About those 'peaceful protests'...

A great deal of effort is being used to maintain the claim that protests are peaceful.

If an article begins with "The earth is flat," how many people will continue reading?   The reader might conclude that it would be a waste of time and that the author has some serious problems.  Credibility is paramount.  Propagandists know that every story must have at least a kernel of truth.  Progressives appear to be ignoring this axiom.

When MSNBC's Ali Velshi claims, "I want to be clear on how I characterize this.  This is a mostly a protest.  It is not generally speaking unruly," with fires raging behind him, he has no credibility.  Ellen Rosenblum, the Oregon attorney general, claims that the riots in Portland were "perfectly peaceful."  When Representative Jerry Nadler claims rioting in Portland is a myth he has destroyed his credibility.  Snopes has done its best to discredit a report that is unfavorable for the "peaceful protesters."

Richmond Police chief Will Smith held a press conference where he recounted how rioters torched a home with a child inside on May 31.  Smith claimed, "Protesters prohibited us from getting on scene.  We had to force our way to make a clear path for the fire department."  This is a harsh indictment of our "peaceful protesters."  Apparently, there is no need for it to be reported on by the "mainstream" media.  It is also something that needs to be discredited if possible.  This is a job for the Snopes website.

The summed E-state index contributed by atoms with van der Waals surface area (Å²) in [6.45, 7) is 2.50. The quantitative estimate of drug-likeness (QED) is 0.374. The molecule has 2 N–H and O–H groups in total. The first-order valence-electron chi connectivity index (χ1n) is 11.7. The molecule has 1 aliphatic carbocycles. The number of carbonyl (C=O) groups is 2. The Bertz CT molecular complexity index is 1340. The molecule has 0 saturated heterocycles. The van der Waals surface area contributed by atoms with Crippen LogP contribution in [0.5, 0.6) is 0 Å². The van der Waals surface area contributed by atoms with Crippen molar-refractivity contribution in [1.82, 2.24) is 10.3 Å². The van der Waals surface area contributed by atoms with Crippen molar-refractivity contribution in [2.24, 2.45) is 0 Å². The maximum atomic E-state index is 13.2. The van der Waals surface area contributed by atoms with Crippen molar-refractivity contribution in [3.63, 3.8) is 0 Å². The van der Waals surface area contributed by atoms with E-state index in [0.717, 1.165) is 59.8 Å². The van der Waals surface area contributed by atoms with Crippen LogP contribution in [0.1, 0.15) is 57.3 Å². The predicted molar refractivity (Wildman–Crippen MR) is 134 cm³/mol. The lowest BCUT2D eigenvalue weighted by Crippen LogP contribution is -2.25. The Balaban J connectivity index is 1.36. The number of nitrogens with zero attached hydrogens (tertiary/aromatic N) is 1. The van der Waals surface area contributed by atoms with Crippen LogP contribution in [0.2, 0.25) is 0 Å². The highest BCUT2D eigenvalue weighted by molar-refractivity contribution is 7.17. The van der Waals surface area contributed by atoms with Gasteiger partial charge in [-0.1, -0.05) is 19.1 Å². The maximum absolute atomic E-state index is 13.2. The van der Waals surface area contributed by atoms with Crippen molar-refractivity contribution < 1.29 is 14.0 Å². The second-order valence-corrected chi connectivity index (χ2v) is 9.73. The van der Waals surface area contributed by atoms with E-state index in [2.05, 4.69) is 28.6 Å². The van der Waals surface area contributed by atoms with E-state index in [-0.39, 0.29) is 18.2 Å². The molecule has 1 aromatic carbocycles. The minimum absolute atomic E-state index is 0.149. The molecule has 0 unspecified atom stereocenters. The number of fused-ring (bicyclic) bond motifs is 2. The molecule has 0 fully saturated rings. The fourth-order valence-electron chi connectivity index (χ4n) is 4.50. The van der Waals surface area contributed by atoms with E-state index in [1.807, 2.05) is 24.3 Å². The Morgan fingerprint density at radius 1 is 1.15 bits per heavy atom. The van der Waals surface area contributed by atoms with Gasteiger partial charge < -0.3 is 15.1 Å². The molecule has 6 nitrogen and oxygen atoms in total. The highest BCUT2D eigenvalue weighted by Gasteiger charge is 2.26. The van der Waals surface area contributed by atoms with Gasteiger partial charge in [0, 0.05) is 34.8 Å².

Snopes asks, "Did Protesters Set Fire to a Building with a Child Inside?"  The author points to "conflicting accounts" of what happened.  She concludes that the claim is "unproven."  Snopes zeroed in on an article in what is described as "the right-leaning news outlet The Washington Times."  The Times article quotes Chief Smith making the claim that "protesters" attempted to block the fire department.  Snopes then gives Richmond fire lieutenant Christopher Armstrong's account. 

According to Armstrong, "demonstrators" did not set fire to the house.  He related how a car fire spread to the house.  There is no mention of how the car caught on fire or how close to the house it was.  If demonstrators set the car on fire, and it was parked close to the house, it is reasonable to assume that it would spread to the house.  Armstrong disagrees with Smith's claim that protesters used vehicles to stop the fire truck from proceeding to the blaze.  He claimed that fire equipment was slowed en route by burning trash cans.  Who could possibly be burning trash in the road?

Snopes then quotes Armstrong's email: